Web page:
Today in History

Today in History: October 28

Temperance and Prohibition

We have only to look about us in this great city, to observe the traces of the deadly influence of intemperance. Everywhere, we face crime, disease and death, all testify to the necessity
of the prosecution of the cause, of steadfast and unwavering effort and prompt action
to lead to complete success.

The Whole World's Temperance Convention,
(New York: Fowler and Wells, 1853). p. 10.
[Address by Charles C. Burleigh, New York City, September 1-2, 1853.]
Votes for Women: Selections from the National American Woman Suffrage Association Collection, 1848-1921

Unidentified woman, half-length portrait, facing front, holding a copy of the book Sons of Temperance Offering for 1851
Unidentified Woman, Half-length Portrait, Facing Front, Holding a Copy of the Book "Sons of Temperance Offering” for 1851,
ca. 1851.
America's First Look into the Camera: Daguerreotypes Portraits and Views, 1839-1864

On October 28, 1919, Congress passed the Volstead Act providing for enforcement of the Eighteenth Amendment to the Constitution, which was ratified nine months earlier. Known as the Prohibition Amendment, it prohibited the "manufacture, sale, or transportation of intoxicating liquors" in the United States.

The movement to prohibit alcohol began in the early years of the nineteenth century when individuals concerned about the adverse effects of drink began forming local societies to promote temperance in the consumption of alcohol. Some of the earliest temperance societies were organized in New York (1808) and Massachusetts (1813).  Many of the members of these societies belonged to Protestant evangelical denominations and eventually organized religion played a significant role in the movements. As time passed, most temperance societies began to call for complete abstinence from all alcoholic beverages.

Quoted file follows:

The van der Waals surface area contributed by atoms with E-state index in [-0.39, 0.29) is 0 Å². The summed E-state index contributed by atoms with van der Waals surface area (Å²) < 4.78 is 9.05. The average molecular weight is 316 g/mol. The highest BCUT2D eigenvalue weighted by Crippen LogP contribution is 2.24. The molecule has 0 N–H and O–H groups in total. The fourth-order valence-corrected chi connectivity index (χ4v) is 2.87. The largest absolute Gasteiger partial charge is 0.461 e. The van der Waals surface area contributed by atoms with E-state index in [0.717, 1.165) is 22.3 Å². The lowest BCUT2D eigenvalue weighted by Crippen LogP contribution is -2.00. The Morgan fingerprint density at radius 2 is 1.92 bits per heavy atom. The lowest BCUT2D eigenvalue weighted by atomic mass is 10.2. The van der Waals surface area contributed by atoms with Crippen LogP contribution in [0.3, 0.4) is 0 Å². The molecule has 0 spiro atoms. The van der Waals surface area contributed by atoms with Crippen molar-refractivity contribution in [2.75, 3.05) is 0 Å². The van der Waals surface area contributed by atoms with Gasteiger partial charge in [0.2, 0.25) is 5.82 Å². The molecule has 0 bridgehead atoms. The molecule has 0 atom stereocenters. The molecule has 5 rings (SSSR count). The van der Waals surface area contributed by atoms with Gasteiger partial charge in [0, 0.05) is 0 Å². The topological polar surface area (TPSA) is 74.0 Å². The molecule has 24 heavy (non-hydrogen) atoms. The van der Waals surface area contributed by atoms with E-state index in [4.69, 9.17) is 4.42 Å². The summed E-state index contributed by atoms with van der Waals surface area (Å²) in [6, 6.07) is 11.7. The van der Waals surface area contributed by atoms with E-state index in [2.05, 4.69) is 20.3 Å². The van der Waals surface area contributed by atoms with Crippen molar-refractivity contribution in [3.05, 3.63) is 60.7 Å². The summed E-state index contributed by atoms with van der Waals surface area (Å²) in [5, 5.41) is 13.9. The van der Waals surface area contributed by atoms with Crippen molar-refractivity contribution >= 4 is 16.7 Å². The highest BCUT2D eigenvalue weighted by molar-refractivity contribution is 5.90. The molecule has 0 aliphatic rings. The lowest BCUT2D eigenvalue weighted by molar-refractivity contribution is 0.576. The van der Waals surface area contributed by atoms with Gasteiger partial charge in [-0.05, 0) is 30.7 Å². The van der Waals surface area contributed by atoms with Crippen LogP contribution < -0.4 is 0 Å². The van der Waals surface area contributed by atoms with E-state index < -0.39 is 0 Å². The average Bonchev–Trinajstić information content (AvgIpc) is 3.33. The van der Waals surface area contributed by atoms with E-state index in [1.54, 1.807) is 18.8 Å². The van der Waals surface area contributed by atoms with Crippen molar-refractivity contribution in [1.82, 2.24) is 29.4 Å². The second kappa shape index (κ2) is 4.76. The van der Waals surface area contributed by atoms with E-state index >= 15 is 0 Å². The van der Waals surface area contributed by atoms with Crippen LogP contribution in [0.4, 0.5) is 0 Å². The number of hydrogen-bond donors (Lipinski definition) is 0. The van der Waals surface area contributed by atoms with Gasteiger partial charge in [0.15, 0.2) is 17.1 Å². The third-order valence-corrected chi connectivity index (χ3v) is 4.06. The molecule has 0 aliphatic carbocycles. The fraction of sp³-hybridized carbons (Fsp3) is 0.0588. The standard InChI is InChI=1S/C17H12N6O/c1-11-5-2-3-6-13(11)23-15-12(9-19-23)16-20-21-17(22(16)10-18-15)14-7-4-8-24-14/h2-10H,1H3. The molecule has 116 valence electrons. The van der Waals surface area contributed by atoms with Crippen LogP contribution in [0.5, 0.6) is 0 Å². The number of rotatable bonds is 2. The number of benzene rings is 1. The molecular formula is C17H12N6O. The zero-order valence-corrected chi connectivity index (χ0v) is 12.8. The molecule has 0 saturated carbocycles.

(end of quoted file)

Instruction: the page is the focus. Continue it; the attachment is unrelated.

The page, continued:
The Anti-Saloon League, founded in Ohio in 1893 and organized as a national society in 1895, helped pave the way for passage of the Eighteenth Amendment with an effective campaign calling for prohibition at the state level. Their success is reflected by the fact that as of January 1920, thirty-three states had already enacted laws prohibiting alcohol. Between 1920 and 1933, the Anti-Saloon League lobbied for strict federal enforcement of the Volstead Act.

Sixteenth convention, Anti-Saloon League of America at Atlantic City, N.J., July 6-9, 1915
Sixteenth Convention, Anti-Saloon League of America at Atlantic City, N.J., July 6-9, 1915,
July 1915.
Taking the Long View: Panoramic Photographs, 1851-1991

Organizations like the Woman's Christian Temperance Union and the World's Woman's Christian Temperance Union, founded by reformer and educator Frances Willard in 1883, mobilized thousands of women in the fight for temperance.

I Never Knew I had a Wonderful Wife Until the Town Went Dry
"I Never Knew I Had a Wonderful Wife Until the Town Went Dry,"
Words by Lew Brown.
Music by Albert Von Tilzer, 1919.
Historic American Sheet Music: 1850-1920

Willard also worked for women's suffrage, as did many other women who found their political awareness expanded by involvement in the temperance crusade. Given their political and economic vulnerability, nineteenth-century women's lives were easily devastated if the men they depended on "took to drink." Famous for attacking saloons with a hatchet, Carry Nation's flamboyant activism evolved from her upbringing in an atmosphere of strong religious beliefs and a failed marriage to an alcoholic. Although few embraced Nation's extreme stance, Prohibition was viewed by many as a progressive social reform that would improve and protect the lives of women and children.

The Volstead Act ultimately failed to prevent the large-scale production, importation, and sale of liquor in the United States, and the Prohibition Amendment was repealed in 1933.

U.S. officials destroying liquor
U.S. Officials Destroying Liquor at the Brownsville Customs House,
December 20, 1920.
The South Texas Border: The Robert Runyon Photograph Collection